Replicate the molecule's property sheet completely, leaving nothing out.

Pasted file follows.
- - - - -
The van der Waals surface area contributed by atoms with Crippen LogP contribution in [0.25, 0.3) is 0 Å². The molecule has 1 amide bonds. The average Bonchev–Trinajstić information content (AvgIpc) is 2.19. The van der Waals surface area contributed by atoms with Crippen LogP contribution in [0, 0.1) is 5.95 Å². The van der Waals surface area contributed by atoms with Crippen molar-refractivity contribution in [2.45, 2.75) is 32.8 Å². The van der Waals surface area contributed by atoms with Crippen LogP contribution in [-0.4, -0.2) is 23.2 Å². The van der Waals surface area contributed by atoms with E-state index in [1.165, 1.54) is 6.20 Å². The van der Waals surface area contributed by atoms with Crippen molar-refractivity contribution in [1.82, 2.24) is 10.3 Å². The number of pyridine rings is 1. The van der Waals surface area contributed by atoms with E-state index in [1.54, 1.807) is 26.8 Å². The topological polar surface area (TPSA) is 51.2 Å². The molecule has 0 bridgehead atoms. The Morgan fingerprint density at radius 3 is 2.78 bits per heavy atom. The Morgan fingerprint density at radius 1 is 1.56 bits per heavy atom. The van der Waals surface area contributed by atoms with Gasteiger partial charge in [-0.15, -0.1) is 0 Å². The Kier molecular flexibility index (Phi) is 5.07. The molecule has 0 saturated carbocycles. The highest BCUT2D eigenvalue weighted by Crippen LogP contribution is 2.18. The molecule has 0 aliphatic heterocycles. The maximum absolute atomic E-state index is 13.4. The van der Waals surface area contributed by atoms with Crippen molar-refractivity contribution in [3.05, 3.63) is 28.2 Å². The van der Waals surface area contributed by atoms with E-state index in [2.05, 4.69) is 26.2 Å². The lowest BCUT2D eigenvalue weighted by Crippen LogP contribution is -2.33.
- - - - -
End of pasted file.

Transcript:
The van der Waals surface area contributed by atoms with Crippen LogP contribution in [0.25, 0.3) is 0 Å². The molecule has 1 amide bonds. The average Bonchev–Trinajstić information content (AvgIpc) is 2.19. The van der Waals surface area contributed by atoms with Crippen LogP contribution in [0, 0.1) is 5.95 Å². The van der Waals surface area contributed by atoms with Crippen molar-refractivity contribution in [2.45, 2.75) is 32.8 Å². The van der Waals surface area contributed by atoms with Crippen LogP contribution in [-0.4, -0.2) is 23.2 Å². The van der Waals surface area contributed by atoms with E-state index in [1.165, 1.54) is 6.20 Å². The van der Waals surface area contributed by atoms with Crippen molar-refractivity contribution in [1.82, 2.24) is 10.3 Å². The number of pyridine rings is 1. The van der Waals surface area contributed by atoms with E-state index in [1.54, 1.807) is 26.8 Å². The topological polar surface area (TPSA) is 51.2 Å². The molecule has 0 bridgehead atoms. The Morgan fingerprint density at radius 3 is 2.78 bits per heavy atom. The Morgan fingerprint density at radius 1 is 1.56 bits per heavy atom. The van der Waals surface area contributed by atoms with Gasteiger partial charge in [-0.15, -0.1) is 0 Å². The Kier molecular flexibility index (Phi) is 5.07. The molecule has 0 saturated carbocycles. The highest BCUT2D eigenvalue weighted by Crippen LogP contribution is 2.18. The molecule has 0 aliphatic heterocycles. The maximum absolute atomic E-state index is 13.4. The van der Waals surface area contributed by atoms with Crippen molar-refractivity contribution in [3.05, 3.63) is 28.2 Å². The van der Waals surface area contributed by atoms with E-state index in [2.05, 4.69) is 26.2 Å². The lowest BCUT2D eigenvalue weighted by Crippen LogP contribution is -2.33.